Now loading.
Please wait.

menu

Lacrimal Gland Carcinoma

HomeKnow about CancerLacrimal Gland Carcinoma
HomeKnow about CancerLacrimal Gland Carcinoma

Lacrimal Gland Carcinoma Treatment

Sight:- The lacrimal glands secrete tears and are located above and at the side of the eye.
Types of Lacrimal Gland Tumors:-

Benign mixed epithelial tumor:- It is a noncancerous tumor that is not capable of spreading to other parts of the body. However, if left untreated, they will continue to grow.

Malignant mixed epithelial tumor:- It begins in the cells that line the lacrimal gland, and has the potential to spread to other parts of the body if not treated.

Lymphoma:- It can include different structures of the eye, but the most common affected parts are the conjunctiva and lacrimal glands.

Adenoid cystic carcinoma (AdCC) of the lacrimal gland. It comes the category of adenocarcinoma, which encompasses any cancer arising from glandular tissues. It is identified by a unique pattern, in which bundles of epithelial cells enclose infiltrate ducts or glandular structures within the organ. With the growth of AdCC tumor, the eye is pushed forward, and a bulge is formed called proptosis.

Risk Factors:

Age:- It occurs more frequently in people in their 30s.

A history of lymphoma:- People having a history of lymphoma more prone to develop a periocular lymphoma.

Incomplete removal of a previous benign tumor:- In cases where a noncancerous lacrimal gland tumor was not removed, a risk of a malignant lacrimal gland tumor increases.

Diagnosis of Lacrimal Gland Carcinoma:-

In addition to a physical examination, lacrimal gland tumor can be diagnosed with the following tests:

Biopsy: In a biopsy, a sample of tissue is removed so that it can be observed at under a microscope. The type of biopsy performed depends on the location of the tumor. In an incisional biopsy, the tumor is cut and a sample of tissue is removed. In an excisional biopsy, entire tumor is removed by the surgeon. A fine needle biopsy removes tissue sample by inserting a needle directly into the tumor. However, using fine needle biopsy for a lacrimal gland tumor is still controversial.

Computed tomography scans: The CT scan is an x-ray method that produces comprehensive, cross-sectional pictures of your body. You will get multiple images of your body that can be studied for deep analysis.

Magnetic resonance imaging scans: Magnetic resonance imaging (MRI) scans take the help of radio waves and strong magnets to take images of the body. The radio wave energy is absorbed and released in a pattern formed by the tissue type of certain diseases. The pattern of radio waves is translated by a computer to get a detailed image of parts of the body.

Positron emission tomography scan: In PET test, radioactive glucose is injected into the patient to check for cancer cells. The cancer cells tend to use glucose at a higher rate and hence a scanner can easily spot the radioactive deposits.

Signs and Symptoms of Lacrimal Gland Carcinoma:-
  • 1. Vision problems, such as blurry vision
  • 2. Pain in or around the eye
  • 3. A fullness of the eyelid, or a mass that can be felt on the eyelid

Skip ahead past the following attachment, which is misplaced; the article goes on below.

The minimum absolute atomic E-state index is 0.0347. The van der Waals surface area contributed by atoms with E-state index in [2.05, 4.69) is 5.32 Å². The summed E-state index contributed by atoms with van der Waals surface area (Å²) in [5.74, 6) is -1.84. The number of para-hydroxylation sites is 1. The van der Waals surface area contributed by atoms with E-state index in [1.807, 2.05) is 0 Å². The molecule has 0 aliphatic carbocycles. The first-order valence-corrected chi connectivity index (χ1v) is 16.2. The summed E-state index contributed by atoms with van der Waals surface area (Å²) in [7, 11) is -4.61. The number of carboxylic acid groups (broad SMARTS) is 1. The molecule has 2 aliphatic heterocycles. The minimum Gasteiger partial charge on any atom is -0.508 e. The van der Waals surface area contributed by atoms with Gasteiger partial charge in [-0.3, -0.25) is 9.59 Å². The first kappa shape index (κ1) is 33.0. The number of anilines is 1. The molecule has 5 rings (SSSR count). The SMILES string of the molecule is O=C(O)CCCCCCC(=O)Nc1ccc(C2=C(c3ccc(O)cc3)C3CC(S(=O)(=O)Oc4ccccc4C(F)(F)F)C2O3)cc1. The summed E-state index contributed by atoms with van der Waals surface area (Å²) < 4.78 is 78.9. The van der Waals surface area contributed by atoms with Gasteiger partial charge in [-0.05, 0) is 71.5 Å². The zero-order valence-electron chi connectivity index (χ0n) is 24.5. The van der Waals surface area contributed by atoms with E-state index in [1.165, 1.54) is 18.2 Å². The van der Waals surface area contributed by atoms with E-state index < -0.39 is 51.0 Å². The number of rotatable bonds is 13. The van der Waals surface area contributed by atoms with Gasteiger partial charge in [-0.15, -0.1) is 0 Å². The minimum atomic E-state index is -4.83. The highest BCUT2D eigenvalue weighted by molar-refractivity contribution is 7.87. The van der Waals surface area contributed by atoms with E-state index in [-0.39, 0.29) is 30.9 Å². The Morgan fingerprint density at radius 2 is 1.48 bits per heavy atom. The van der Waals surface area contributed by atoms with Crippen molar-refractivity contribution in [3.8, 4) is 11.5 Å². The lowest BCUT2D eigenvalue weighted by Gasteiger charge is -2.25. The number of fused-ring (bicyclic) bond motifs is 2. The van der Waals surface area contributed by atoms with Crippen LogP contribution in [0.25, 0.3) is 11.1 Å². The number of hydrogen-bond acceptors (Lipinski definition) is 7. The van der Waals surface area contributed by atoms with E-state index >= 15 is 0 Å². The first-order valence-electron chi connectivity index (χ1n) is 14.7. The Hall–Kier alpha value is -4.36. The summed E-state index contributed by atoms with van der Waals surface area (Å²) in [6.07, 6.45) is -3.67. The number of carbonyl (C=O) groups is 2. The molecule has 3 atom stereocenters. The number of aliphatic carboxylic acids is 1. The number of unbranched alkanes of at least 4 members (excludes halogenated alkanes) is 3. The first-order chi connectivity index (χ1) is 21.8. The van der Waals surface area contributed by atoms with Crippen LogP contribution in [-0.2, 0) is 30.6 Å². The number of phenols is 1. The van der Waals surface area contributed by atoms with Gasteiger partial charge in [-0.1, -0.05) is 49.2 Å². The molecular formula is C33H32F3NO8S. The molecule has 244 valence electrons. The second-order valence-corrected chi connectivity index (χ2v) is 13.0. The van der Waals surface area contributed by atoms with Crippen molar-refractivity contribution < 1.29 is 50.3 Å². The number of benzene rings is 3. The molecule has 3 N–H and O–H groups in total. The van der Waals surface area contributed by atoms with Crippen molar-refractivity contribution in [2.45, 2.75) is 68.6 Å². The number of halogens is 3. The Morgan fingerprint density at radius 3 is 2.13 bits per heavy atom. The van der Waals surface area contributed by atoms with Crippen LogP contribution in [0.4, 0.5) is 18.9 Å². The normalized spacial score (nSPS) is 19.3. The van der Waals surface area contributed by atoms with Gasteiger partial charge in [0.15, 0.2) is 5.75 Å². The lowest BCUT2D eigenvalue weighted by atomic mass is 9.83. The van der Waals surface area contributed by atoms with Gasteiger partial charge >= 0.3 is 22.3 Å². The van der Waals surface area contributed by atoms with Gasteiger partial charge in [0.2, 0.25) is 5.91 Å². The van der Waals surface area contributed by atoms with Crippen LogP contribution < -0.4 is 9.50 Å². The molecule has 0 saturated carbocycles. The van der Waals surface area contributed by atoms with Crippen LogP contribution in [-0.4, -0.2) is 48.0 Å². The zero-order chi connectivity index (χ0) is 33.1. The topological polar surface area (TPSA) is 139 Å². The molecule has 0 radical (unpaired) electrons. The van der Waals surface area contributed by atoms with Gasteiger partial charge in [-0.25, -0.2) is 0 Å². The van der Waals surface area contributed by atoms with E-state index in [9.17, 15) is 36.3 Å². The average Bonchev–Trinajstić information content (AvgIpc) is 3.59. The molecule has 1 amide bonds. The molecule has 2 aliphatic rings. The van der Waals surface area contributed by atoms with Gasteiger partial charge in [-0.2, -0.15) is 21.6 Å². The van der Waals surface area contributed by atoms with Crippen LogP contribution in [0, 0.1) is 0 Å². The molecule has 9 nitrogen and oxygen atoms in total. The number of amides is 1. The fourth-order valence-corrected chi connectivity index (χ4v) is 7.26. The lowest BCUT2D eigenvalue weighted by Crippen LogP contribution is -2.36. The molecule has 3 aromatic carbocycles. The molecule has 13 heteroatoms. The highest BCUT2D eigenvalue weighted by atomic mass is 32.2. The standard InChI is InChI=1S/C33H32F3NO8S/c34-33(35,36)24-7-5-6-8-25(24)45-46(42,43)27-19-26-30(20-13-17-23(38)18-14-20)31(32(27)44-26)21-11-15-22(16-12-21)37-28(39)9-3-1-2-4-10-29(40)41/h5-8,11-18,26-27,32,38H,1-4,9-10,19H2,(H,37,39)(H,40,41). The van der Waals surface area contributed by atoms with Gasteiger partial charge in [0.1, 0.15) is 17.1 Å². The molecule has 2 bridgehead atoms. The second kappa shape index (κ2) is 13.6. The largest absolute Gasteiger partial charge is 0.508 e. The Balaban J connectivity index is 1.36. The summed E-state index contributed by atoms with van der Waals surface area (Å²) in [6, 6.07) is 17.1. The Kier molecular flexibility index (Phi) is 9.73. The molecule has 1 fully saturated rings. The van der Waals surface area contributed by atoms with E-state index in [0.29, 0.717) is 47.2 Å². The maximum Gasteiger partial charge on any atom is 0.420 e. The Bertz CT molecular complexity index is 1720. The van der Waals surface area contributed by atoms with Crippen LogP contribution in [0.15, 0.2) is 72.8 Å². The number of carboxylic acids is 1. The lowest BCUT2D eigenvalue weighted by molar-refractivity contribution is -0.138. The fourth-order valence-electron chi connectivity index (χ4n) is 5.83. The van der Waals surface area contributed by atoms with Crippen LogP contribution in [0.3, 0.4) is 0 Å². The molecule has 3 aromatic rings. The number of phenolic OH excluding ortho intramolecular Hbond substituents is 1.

• 4. Swelling around the eye
  • 5. Double vision
Treatment for Lacrimal Gland Carcinoma:-
Surgery

It involves removal of tumor and nearby tissue with the help of an operation. The ophthalmologist may get rid of parts of the affected eye or the complete eye (called enucleation), depending on the extent of the tumor spread.
The potential side effects of eye surgery are infection, pain and problems with anesthesia.

Having an eye removed:-

Thanks to the cosmetic surgery, now patients do not need to get worried about their appearance if at all their eye needs to be removed. The area of the missing eye is filled by prosthesis (artificial eye). It will work and behave almost the same as a natural eye.

Radiation Therapy:-

Radiation therapy uses high-energy rays to kill cancer cells. There are different types of radiation therapy. In case of external-beam radiation therapy, radiation is given from a machine outside the body. A common external-beam radiation therapy is Proton therapy (also called proton beam therapy) that uses protons instead of x-rays.

Intensity modulated radiation therapy (IMRT) is another external-beam radiation therapy that accurately targets the tumor, and consequently is less likely to damage surrounding healthy tissue or organs.

Chemotherapy:-

Chemotherapy (chemo) is the use of drugs to kill cancer cells. It can be either given orally in the form of a pill or intravenously with a needle. Chemotherapy gradually shrinks the tumors that are larger than 5 cm, which are usually not suitable for surgery. Chemo is usually given after surgery. The main objective of chemo is to keep the cancer from coming back.

The most common side effects of chemotherapy are fatigue, nausea and vomiting, loss of appetite, and diarrhea. These side effects tend to disappear once treatment is finished.

Immunotherapy:-

Immunotherapy (also called biologic therapy) is designed to boost the body's natural defenses to fight the tumor. It uses materials made either by the body or in a laboratory to bolster, target, or restore immune system function.

Lacrimal Gland carcinoma
Book an appointment with Dr. Vijay Anand Reddy using SetMore